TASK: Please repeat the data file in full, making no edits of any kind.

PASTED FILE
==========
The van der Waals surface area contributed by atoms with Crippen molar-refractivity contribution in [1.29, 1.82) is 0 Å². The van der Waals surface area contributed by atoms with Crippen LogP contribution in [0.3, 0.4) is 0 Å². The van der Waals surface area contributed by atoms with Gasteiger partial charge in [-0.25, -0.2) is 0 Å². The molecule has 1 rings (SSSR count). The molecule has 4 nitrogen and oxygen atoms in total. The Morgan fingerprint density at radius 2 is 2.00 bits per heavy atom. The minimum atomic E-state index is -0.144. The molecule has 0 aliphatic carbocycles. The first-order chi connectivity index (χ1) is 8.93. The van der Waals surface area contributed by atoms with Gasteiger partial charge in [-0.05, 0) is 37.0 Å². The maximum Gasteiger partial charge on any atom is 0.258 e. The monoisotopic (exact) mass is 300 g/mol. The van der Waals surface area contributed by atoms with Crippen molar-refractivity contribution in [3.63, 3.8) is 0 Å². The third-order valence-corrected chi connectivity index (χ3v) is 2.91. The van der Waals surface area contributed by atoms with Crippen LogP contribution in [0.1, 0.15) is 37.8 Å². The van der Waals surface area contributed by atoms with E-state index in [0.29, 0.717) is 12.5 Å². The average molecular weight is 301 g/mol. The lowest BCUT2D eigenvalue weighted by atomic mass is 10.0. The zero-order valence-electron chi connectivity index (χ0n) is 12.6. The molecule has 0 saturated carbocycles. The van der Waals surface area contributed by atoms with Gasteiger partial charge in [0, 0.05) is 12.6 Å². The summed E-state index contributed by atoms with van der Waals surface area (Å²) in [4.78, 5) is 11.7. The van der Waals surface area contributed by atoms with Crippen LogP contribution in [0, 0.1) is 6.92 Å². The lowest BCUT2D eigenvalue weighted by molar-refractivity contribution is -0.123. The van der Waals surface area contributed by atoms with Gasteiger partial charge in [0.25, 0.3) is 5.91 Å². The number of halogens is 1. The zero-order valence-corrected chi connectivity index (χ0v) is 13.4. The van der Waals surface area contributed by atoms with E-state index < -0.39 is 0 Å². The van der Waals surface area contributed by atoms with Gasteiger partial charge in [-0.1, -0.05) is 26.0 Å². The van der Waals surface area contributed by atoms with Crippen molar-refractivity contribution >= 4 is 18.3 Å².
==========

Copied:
The van der Waals surface area contributed by atoms with Crippen molar-refractivity contribution in [1.29, 1.82) is 0 Å². The van der Waals surface area contributed by atoms with Crippen LogP contribution in [0.3, 0.4) is 0 Å². The van der Waals surface area contributed by atoms with Gasteiger partial charge in [-0.25, -0.2) is 0 Å². The molecule has 1 rings (SSSR count). The molecule has 4 nitrogen and oxygen atoms in total. The Morgan fingerprint density at radius 2 is 2.00 bits per heavy atom. The minimum atomic E-state index is -0.144. The molecule has 0 aliphatic carbocycles. The first-order chi connectivity index (χ1) is 8.93. The van der Waals surface area contributed by atoms with Gasteiger partial charge in [-0.05, 0) is 37.0 Å². The maximum Gasteiger partial charge on any atom is 0.258 e. The monoisotopic (exact) mass is 300 g/mol. The van der Waals surface area contributed by atoms with Crippen molar-refractivity contribution in [3.63, 3.8) is 0 Å². The third-order valence-corrected chi connectivity index (χ3v) is 2.91. The van der Waals surface area contributed by atoms with Crippen LogP contribution in [0.1, 0.15) is 37.8 Å². The van der Waals surface area contributed by atoms with E-state index in [0.29, 0.717) is 12.5 Å². The average molecular weight is 301 g/mol. The lowest BCUT2D eigenvalue weighted by atomic mass is 10.0. The zero-order valence-electron chi connectivity index (χ0n) is 12.6. The molecule has 0 saturated carbocycles. The van der Waals surface area contributed by atoms with Gasteiger partial charge in [0, 0.05) is 12.6 Å². The summed E-state index contributed by atoms with van der Waals surface area (Å²) in [4.78, 5) is 11.7. The van der Waals surface area contributed by atoms with Crippen LogP contribution in [0, 0.1) is 6.92 Å². The lowest BCUT2D eigenvalue weighted by molar-refractivity contribution is -0.123. The van der Waals surface area contributed by atoms with Gasteiger partial charge in [0.25, 0.3) is 5.91 Å². The number of halogens is 1. The zero-order valence-corrected chi connectivity index (χ0v) is 13.4. The van der Waals surface area contributed by atoms with E-state index < -0.39 is 0 Å². The van der Waals surface area contributed by atoms with Gasteiger partial charge in [-0.1, -0.05) is 26.0 Å². The van der Waals surface area contributed by atoms with Crippen molar-refractivity contribution >= 4 is 18.3 Å².